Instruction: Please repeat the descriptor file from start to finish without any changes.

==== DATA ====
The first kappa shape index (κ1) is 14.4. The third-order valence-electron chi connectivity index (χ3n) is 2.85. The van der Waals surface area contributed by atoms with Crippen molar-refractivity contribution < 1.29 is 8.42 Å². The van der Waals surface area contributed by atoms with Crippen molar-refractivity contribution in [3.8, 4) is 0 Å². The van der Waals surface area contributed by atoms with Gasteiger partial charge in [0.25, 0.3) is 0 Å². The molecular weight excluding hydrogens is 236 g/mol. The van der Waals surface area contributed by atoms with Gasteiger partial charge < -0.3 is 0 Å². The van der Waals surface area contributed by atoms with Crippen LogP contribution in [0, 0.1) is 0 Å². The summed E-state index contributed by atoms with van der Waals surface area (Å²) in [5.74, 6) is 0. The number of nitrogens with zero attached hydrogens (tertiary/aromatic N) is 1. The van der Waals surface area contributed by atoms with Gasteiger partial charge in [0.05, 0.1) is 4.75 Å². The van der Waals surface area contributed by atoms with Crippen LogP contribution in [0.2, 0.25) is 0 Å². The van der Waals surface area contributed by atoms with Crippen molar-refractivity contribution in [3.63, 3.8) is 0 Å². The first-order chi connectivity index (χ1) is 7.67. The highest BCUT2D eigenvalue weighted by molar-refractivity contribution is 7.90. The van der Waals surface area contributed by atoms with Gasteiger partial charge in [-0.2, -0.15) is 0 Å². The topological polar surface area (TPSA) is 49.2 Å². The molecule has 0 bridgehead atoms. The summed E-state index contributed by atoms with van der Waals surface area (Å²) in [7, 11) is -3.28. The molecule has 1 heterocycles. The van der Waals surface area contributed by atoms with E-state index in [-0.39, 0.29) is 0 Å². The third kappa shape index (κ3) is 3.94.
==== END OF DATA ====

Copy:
The first kappa shape index (κ1) is 14.4. The third-order valence-electron chi connectivity index (χ3n) is 2.85. The van der Waals surface area contributed by atoms with Crippen molar-refractivity contribution < 1.29 is 8.42 Å². The van der Waals surface area contributed by atoms with Crippen molar-refractivity contribution in [3.8, 4) is 0 Å². The van der Waals surface area contributed by atoms with Gasteiger partial charge in [0.25, 0.3) is 0 Å². The molecular weight excluding hydrogens is 236 g/mol. The van der Waals surface area contributed by atoms with Gasteiger partial charge < -0.3 is 0 Å². The van der Waals surface area contributed by atoms with Crippen LogP contribution in [0, 0.1) is 0 Å². The summed E-state index contributed by atoms with van der Waals surface area (Å²) in [5.74, 6) is 0. The number of nitrogens with zero attached hydrogens (tertiary/aromatic N) is 1. The van der Waals surface area contributed by atoms with Gasteiger partial charge in [0.05, 0.1) is 4.75 Å². The van der Waals surface area contributed by atoms with Crippen LogP contribution in [0.2, 0.25) is 0 Å². The van der Waals surface area contributed by atoms with Crippen molar-refractivity contribution in [3.63, 3.8) is 0 Å². The first-order chi connectivity index (χ1) is 7.67. The highest BCUT2D eigenvalue weighted by molar-refractivity contribution is 7.90. The van der Waals surface area contributed by atoms with Gasteiger partial charge in [-0.2, -0.15) is 0 Å². The topological polar surface area (TPSA) is 49.2 Å². The molecule has 0 bridgehead atoms. The summed E-state index contributed by atoms with van der Waals surface area (Å²) in [7, 11) is -3.28. The molecule has 1 heterocycles. The van der Waals surface area contributed by atoms with E-state index in [-0.39, 0.29) is 0 Å². The third kappa shape index (κ3) is 3.94.